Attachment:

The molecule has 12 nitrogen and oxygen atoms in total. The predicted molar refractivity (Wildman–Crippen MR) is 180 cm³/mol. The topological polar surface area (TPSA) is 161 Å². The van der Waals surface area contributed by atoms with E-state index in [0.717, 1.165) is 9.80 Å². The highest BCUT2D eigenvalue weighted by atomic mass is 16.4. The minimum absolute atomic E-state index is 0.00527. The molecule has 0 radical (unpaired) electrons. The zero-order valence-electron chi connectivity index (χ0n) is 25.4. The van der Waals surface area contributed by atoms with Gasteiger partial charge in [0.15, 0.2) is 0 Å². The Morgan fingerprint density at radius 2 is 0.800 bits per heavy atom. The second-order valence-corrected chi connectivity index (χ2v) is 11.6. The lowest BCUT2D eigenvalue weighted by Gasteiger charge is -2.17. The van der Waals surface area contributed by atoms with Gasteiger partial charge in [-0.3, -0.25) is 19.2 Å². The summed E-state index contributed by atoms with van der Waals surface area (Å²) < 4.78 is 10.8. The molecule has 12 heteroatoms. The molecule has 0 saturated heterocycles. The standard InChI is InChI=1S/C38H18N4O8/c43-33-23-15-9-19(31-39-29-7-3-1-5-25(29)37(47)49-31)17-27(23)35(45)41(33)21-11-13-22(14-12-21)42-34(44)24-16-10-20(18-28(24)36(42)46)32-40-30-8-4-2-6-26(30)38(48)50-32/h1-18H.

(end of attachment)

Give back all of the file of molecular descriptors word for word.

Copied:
The molecule has 12 nitrogen and oxygen atoms in total. The predicted molar refractivity (Wildman–Crippen MR) is 180 cm³/mol. The topological polar surface area (TPSA) is 161 Å². The van der Waals surface area contributed by atoms with E-state index in [0.717, 1.165) is 9.80 Å². The highest BCUT2D eigenvalue weighted by atomic mass is 16.4. The minimum absolute atomic E-state index is 0.00527. The molecule has 0 radical (unpaired) electrons. The zero-order valence-electron chi connectivity index (χ0n) is 25.4. The van der Waals surface area contributed by atoms with Gasteiger partial charge in [0.15, 0.2) is 0 Å². The Morgan fingerprint density at radius 2 is 0.800 bits per heavy atom. The second-order valence-corrected chi connectivity index (χ2v) is 11.6. The lowest BCUT2D eigenvalue weighted by Gasteiger charge is -2.17. The van der Waals surface area contributed by atoms with Gasteiger partial charge in [-0.3, -0.25) is 19.2 Å². The summed E-state index contributed by atoms with van der Waals surface area (Å²) < 4.78 is 10.8. The molecule has 12 heteroatoms. The molecule has 0 saturated heterocycles. The standard InChI is InChI=1S/C38H18N4O8/c43-33-23-15-9-19(31-39-29-7-3-1-5-25(29)37(47)49-31)17-27(23)35(45)41(33)21-11-13-22(14-12-21)42-34(44)24-16-10-20(18-28(24)36(42)46)32-40-30-8-4-2-6-26(30)38(48)50-32/h1-18H.